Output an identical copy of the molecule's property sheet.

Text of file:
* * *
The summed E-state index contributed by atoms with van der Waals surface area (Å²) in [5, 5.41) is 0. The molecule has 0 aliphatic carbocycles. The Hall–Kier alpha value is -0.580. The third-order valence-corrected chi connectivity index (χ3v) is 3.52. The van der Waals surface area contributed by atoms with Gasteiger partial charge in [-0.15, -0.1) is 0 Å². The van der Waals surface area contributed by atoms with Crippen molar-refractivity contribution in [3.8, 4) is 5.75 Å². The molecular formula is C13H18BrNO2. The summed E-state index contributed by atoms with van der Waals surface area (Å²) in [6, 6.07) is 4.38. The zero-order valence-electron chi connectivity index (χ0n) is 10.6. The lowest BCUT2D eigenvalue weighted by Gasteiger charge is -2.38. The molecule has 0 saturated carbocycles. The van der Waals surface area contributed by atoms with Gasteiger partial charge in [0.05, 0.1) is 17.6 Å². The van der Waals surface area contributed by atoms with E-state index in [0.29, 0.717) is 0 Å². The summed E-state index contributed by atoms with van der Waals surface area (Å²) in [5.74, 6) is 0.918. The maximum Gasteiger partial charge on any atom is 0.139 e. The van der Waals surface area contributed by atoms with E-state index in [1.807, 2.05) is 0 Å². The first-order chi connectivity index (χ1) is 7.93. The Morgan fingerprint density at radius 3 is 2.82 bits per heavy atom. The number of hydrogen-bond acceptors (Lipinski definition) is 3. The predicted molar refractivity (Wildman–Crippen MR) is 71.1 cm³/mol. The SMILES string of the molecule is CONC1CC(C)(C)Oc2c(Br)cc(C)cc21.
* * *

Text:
The summed E-state index contributed by atoms with van der Waals surface area (Å²) in [5, 5.41) is 0. The molecule has 0 aliphatic carbocycles. The Hall–Kier alpha value is -0.580. The third-order valence-corrected chi connectivity index (χ3v) is 3.52. The van der Waals surface area contributed by atoms with Gasteiger partial charge in [-0.15, -0.1) is 0 Å². The van der Waals surface area contributed by atoms with Crippen molar-refractivity contribution in [3.8, 4) is 5.75 Å². The molecular formula is C13H18BrNO2. The summed E-state index contributed by atoms with van der Waals surface area (Å²) in [6, 6.07) is 4.38. The zero-order valence-electron chi connectivity index (χ0n) is 10.6. The lowest BCUT2D eigenvalue weighted by Gasteiger charge is -2.38. The molecule has 0 saturated carbocycles. The van der Waals surface area contributed by atoms with Gasteiger partial charge in [0.05, 0.1) is 17.6 Å². The van der Waals surface area contributed by atoms with E-state index in [0.29, 0.717) is 0 Å². The summed E-state index contributed by atoms with van der Waals surface area (Å²) in [5.74, 6) is 0.918. The maximum Gasteiger partial charge on any atom is 0.139 e. The van der Waals surface area contributed by atoms with E-state index in [1.807, 2.05) is 0 Å². The first-order chi connectivity index (χ1) is 7.93. The Morgan fingerprint density at radius 3 is 2.82 bits per heavy atom. The number of hydrogen-bond acceptors (Lipinski definition) is 3. The predicted molar refractivity (Wildman–Crippen MR) is 71.1 cm³/mol. The SMILES string of the molecule is CONC1CC(C)(C)Oc2c(Br)cc(C)cc21.